Friday, July 19, 2013
A little vacation
This may come as a bit of a surprise, but in my entire life, I've spent only three nights in hospital. All of these were just after the brain tumour was detected.
The first was the Friday night after I had the first seizure. That one was mainly to observe me, although a CAT scan was performed on my brain a few hours earlier. Armidale hospital had no facilities to do what was really needed – an MRI brain scan, which was far more accurate than the CAT scan I'd just had. I was supposed to stay in hospital for the weekend and be driven by ambulance to Tamworth on the Monday for the MRI.
We had other ideas. Well, certainly I did. I felt quite good after the Friday night in hospital, and we persuaded the doctors to discharge me the following morning. Tracey would drive me Tamworth on the Monday rather than waste the whole weekend twiddling my thumbs in a private ward in the public hospital. Tamworth was just a day trip.
So that was Night One. Nights Two and Three were spent in hospital at Newcastle, after the craniotomy a couple of weeks following the MRI, to remove what they could of the tumour and get a biopsy sample.
That was it. It's a bit of a bit of a blur really. I never went into a hospital again for an overnight stay. I had daylight consultations in Melbourne with specialists and for radiology, but no admission.
But today, Friday, 19 July 2013, I am going into hospital for several days. I'm not sure how long. This is for a variety of tests, the main ones to try to determine the best method of seizure control. If you've been following the medical section of the blog, you'll see the seizures have been pretty much out of control. In the hour since I started writing this, I've already had three minor ones.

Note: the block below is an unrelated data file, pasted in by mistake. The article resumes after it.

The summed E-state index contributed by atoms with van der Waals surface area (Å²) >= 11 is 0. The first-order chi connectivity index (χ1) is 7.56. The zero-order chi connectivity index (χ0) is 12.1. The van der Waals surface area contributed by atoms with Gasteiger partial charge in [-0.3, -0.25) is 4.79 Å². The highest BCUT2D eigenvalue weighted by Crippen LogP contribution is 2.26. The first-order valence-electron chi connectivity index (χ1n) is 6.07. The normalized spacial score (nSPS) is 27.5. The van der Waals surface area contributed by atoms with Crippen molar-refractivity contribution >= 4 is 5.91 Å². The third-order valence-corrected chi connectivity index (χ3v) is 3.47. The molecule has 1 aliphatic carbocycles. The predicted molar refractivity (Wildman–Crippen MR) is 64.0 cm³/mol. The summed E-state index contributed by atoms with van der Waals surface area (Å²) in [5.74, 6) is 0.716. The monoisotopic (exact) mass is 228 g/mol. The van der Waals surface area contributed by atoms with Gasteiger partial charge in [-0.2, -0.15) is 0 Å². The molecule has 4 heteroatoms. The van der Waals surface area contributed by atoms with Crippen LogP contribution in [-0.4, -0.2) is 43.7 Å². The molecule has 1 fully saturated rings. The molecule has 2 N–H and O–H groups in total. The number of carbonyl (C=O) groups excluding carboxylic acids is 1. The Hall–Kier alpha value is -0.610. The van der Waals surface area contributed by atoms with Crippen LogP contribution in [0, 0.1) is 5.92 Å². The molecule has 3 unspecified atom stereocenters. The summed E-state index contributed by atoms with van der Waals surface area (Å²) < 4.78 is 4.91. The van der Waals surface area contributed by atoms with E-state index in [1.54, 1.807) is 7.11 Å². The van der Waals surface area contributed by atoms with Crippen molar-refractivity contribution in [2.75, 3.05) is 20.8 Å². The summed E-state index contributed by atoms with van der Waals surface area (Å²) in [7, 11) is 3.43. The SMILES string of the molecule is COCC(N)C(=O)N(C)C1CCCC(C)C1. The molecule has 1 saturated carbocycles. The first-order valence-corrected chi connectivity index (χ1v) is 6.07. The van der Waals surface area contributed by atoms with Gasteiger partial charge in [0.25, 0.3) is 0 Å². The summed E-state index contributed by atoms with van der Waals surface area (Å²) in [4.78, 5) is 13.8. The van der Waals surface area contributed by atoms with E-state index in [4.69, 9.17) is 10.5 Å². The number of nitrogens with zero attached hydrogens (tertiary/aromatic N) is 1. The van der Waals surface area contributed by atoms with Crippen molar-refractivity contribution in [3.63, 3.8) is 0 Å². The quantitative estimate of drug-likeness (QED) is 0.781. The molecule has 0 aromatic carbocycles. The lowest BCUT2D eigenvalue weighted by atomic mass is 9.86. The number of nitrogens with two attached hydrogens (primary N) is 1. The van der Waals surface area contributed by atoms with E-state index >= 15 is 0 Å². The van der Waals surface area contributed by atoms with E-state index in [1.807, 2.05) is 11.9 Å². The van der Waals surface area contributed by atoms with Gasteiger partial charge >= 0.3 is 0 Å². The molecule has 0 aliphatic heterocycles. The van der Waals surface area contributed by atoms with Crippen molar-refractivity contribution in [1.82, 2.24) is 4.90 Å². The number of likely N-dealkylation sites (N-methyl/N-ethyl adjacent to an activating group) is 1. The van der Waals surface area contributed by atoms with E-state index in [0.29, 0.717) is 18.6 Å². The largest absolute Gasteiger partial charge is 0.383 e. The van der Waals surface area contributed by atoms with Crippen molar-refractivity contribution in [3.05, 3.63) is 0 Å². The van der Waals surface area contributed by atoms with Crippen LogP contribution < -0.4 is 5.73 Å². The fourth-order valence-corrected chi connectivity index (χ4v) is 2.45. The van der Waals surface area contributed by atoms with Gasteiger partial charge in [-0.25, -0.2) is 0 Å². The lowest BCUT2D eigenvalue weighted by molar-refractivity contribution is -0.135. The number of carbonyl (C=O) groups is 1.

This stay in hospital will have the added benefit of giving Tracey a little break from the incessant and increasing demands the rapid decline in my health have placed on her. We both are happy about that. It can be a time of options review.
But in other ways I face the period with some trepidation, because I hardly have a clue about what happens in a hospital ward as a patient. I'll have a private room but all sorts of questions come to mind. I'm not used to pressing a buzzer for help with the things I need to have done. I'm not used to strangers attending to what are for me very private functions.
I can't even do now what I did as described in the previous posting. The recent seizures have wrecked my ability to use the walker safely. I can't stand up for more than a minute or so, and only then with something to lean against or hold on to with my good hand. My knees buckle, both of them, because the left leg can't take the weight of my body after the right starts collapsing.
It's all terra incognita. I'll feel badly about calling for help with what were to me tasks I could carry out a week or two ago. I've never been showered by a stranger or attended to for basic toilet functions. But as Dave said, and Tracey reminded me, it's their job. It's what they do. They're the "slaves" I wrote about.
Women generally handle these things better than blokes. Many have had babies or procedures that involve people poking about in very private areas. Quite a lot of men don't until they're involved in a medical emergency, as I was at the age of 63.
Well, the men might have had a routine one or two that take just a few minutes with a doctor prodding around in odd places and experiencing strange and uncomfortable sensations. I speak for myself here!
So I might as well make a virtue of necessity by describing on the blog in not too much detail what I'm going to experience in coming days. This is dedicated mainly to the chaps who will probably go through at some stage what I'm about to. I hope it's enlightening for the rookies.
No doubt some of the women will sneak a look in as well. They can't resist, I'll bet. Maybe with just a little schadenfreude topped with – dare I say it? – frisson.
Fourth seizure for two hours happening here....
However strange this will be, it's definitely time to try to do something. I can't put up with constant seizures without making this effort.
Off for my little sojourn in a few minutes. Watch this space.